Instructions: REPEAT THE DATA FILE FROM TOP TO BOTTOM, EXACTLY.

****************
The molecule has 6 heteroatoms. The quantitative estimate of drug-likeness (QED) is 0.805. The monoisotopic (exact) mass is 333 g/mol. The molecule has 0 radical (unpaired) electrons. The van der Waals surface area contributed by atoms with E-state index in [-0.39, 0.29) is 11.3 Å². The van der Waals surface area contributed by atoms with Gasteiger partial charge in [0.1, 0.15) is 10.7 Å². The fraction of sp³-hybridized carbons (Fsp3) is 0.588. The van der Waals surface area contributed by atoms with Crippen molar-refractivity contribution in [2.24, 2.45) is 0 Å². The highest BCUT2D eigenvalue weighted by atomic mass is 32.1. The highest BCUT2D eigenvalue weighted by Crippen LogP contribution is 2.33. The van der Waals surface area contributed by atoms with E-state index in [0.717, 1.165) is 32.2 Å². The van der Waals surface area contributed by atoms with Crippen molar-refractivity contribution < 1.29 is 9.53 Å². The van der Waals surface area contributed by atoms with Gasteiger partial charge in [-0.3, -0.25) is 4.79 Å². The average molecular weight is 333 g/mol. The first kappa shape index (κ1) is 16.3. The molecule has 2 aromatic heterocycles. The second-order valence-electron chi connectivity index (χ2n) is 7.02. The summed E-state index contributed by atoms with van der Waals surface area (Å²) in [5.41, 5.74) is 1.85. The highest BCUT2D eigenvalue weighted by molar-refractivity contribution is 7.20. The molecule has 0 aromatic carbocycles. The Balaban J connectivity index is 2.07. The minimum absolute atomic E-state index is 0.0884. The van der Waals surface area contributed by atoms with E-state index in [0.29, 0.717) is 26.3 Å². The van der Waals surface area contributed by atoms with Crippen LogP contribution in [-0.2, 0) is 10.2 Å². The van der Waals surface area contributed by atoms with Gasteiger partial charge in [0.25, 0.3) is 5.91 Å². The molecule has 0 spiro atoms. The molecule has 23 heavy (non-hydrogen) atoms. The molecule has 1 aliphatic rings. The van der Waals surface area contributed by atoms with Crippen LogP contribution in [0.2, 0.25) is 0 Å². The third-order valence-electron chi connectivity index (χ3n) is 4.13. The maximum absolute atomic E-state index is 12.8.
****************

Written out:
The molecule has 6 heteroatoms. The quantitative estimate of drug-likeness (QED) is 0.805. The monoisotopic (exact) mass is 333 g/mol. The molecule has 0 radical (unpaired) electrons. The van der Waals surface area contributed by atoms with E-state index in [-0.39, 0.29) is 11.3 Å². The van der Waals surface area contributed by atoms with Gasteiger partial charge in [0.1, 0.15) is 10.7 Å². The fraction of sp³-hybridized carbons (Fsp3) is 0.588. The van der Waals surface area contributed by atoms with Crippen molar-refractivity contribution in [2.24, 2.45) is 0 Å². The highest BCUT2D eigenvalue weighted by atomic mass is 32.1. The highest BCUT2D eigenvalue weighted by Crippen LogP contribution is 2.33. The van der Waals surface area contributed by atoms with E-state index in [0.717, 1.165) is 32.2 Å². The van der Waals surface area contributed by atoms with Crippen molar-refractivity contribution < 1.29 is 9.53 Å². The van der Waals surface area contributed by atoms with Gasteiger partial charge in [-0.3, -0.25) is 4.79 Å². The average molecular weight is 333 g/mol. The first kappa shape index (κ1) is 16.3. The molecule has 2 aromatic heterocycles. The second-order valence-electron chi connectivity index (χ2n) is 7.02. The summed E-state index contributed by atoms with van der Waals surface area (Å²) in [5.41, 5.74) is 1.85. The highest BCUT2D eigenvalue weighted by molar-refractivity contribution is 7.20. The molecule has 0 aromatic carbocycles. The Balaban J connectivity index is 2.07. The minimum absolute atomic E-state index is 0.0884. The van der Waals surface area contributed by atoms with E-state index in [0.29, 0.717) is 26.3 Å². The van der Waals surface area contributed by atoms with Crippen LogP contribution in [-0.2, 0) is 10.2 Å². The van der Waals surface area contributed by atoms with Gasteiger partial charge in [0.25, 0.3) is 5.91 Å². The molecule has 0 spiro atoms. The molecule has 23 heavy (non-hydrogen) atoms. The molecule has 1 aliphatic rings. The van der Waals surface area contributed by atoms with Crippen LogP contribution in [0.2, 0.25) is 0 Å². The third-order valence-electron chi connectivity index (χ3n) is 4.13. The maximum absolute atomic E-state index is 12.8.